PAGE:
“The language-based models that we have created can be used to predict whether and how a given glycan will be detected by the human immune system, thus helping us determine whether a strain of bacteria that harbors that glycan on its surface is likely to be pathogenic,” said first author Daniel Bojar, Ph.D., a Postdoctoral Fellow at the Wyss Institute and MIT. “These resources also enable the study of glycan sequences involved in molecular mimicry and immune evasion, expanding our understanding of host-microbe interactions.”

Glycan grammar rules

Because glycans are the outermost layer of all living cell types, they are necessarily involved in the process of infection, both in the interaction of a prokaryotic bacterium binding to a eukaryotic host cell, and the interactions between the cells of the immune system. This has created an evolutionary arms race, in which bacterial glycans evolve to mimic those found on their hosts’ cells to evade immune detection, and hosts’ glycans are modified so that pathogens can no longer use them to gain access. To trace this history of glycan sequence development and identify meaningful trends and patterns, the research team turned to machine learning algorithms — specifically, natural language processing (NLP), which has previously demonstrated success in analyzing other biopolymers, like RNA and proteins.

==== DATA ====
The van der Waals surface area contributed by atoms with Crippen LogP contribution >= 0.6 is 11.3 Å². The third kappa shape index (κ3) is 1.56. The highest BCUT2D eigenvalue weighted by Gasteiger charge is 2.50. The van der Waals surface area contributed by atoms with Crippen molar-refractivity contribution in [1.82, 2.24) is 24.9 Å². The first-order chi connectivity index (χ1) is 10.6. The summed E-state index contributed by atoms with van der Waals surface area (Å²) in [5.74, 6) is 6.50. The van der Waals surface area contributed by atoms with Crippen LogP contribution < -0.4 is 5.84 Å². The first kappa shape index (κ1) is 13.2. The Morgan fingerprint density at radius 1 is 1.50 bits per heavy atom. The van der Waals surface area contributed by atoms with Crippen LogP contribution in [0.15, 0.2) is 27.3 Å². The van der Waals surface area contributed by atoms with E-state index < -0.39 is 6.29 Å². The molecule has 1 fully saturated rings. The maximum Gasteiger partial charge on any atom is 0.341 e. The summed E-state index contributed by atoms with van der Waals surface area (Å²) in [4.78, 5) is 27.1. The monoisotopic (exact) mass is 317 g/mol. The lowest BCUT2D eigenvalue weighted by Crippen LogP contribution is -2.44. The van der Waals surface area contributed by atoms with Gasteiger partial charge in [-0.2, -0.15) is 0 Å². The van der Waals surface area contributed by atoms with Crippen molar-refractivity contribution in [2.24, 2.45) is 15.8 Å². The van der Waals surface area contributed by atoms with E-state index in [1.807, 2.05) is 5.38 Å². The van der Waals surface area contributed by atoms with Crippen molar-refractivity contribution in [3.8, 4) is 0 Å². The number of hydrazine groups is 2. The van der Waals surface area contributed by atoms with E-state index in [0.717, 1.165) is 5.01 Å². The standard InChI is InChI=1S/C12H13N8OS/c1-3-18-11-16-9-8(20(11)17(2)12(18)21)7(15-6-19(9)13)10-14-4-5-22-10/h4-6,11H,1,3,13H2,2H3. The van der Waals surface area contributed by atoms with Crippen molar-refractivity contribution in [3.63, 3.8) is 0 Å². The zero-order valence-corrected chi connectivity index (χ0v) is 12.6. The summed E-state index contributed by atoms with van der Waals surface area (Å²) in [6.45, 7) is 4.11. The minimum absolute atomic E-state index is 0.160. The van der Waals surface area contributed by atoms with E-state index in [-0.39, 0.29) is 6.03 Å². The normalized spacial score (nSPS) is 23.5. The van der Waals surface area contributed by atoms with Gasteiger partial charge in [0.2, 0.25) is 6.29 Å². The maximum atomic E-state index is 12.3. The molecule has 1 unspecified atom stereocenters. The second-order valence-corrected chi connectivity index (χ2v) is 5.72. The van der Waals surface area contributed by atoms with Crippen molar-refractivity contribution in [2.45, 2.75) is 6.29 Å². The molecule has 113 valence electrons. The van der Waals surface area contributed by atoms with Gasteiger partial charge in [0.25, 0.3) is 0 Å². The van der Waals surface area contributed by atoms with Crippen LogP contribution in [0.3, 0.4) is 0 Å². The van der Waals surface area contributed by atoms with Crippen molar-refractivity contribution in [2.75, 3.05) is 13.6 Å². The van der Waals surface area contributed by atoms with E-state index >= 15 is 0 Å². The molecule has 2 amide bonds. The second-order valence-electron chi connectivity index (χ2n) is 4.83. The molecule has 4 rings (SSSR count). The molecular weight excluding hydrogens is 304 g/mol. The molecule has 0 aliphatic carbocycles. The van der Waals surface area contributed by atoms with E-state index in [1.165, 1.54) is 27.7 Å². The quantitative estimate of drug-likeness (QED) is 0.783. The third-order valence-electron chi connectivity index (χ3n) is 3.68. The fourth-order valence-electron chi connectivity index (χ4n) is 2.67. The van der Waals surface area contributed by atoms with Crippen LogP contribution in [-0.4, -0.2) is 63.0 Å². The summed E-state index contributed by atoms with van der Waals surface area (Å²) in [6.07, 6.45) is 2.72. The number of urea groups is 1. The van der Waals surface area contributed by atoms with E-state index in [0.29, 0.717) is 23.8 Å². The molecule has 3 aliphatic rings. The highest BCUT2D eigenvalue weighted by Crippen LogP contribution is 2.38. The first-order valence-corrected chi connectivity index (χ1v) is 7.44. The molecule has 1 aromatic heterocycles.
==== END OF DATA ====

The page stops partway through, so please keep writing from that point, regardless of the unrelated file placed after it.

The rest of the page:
“Languages are actually quite similar to molecular sequences: the order of the elements matters, elements that are not next to each other can still influence each other, and their structures evolve over time,” said co-author Rani Powers, Ph.D., a Senior Staff Scientist at the Wyss Institute.

First, the team needed to assemble a large database of glycan sequences on which an NLP-based algorithm could be trained. They combed through existing datasets both online and in the academic literature to create a database of 19,299 unique glycan sequences, which they dubbed SugarBase. Within SugarBase they identified 1,027 unique glycan molecules or bonds they termed “glycoletters” making up the glycan alphabet, which could theoretically be combined into “glycowords” that the team defined as three glycoletters and two bonds.

To develop an NLP-based model that could analyze sequences of glycoletters and pick out distinct glycowords, the team chose to use a bidirectional recurrent neural network (RNN). RNNs, which also underlie the “autocomplete” feature of text messaging and email software, predict the next word in a sequence given the preceding words, enabling them to learn complex, order-dependent interactions. They trained their glycoletter-based language model, dubbed SweetTalk, on sequences from SugarBase, and used it to predict the next most probable glycoletter in a glycan sequence based on the preceding glycoletters, in the context of glycowords.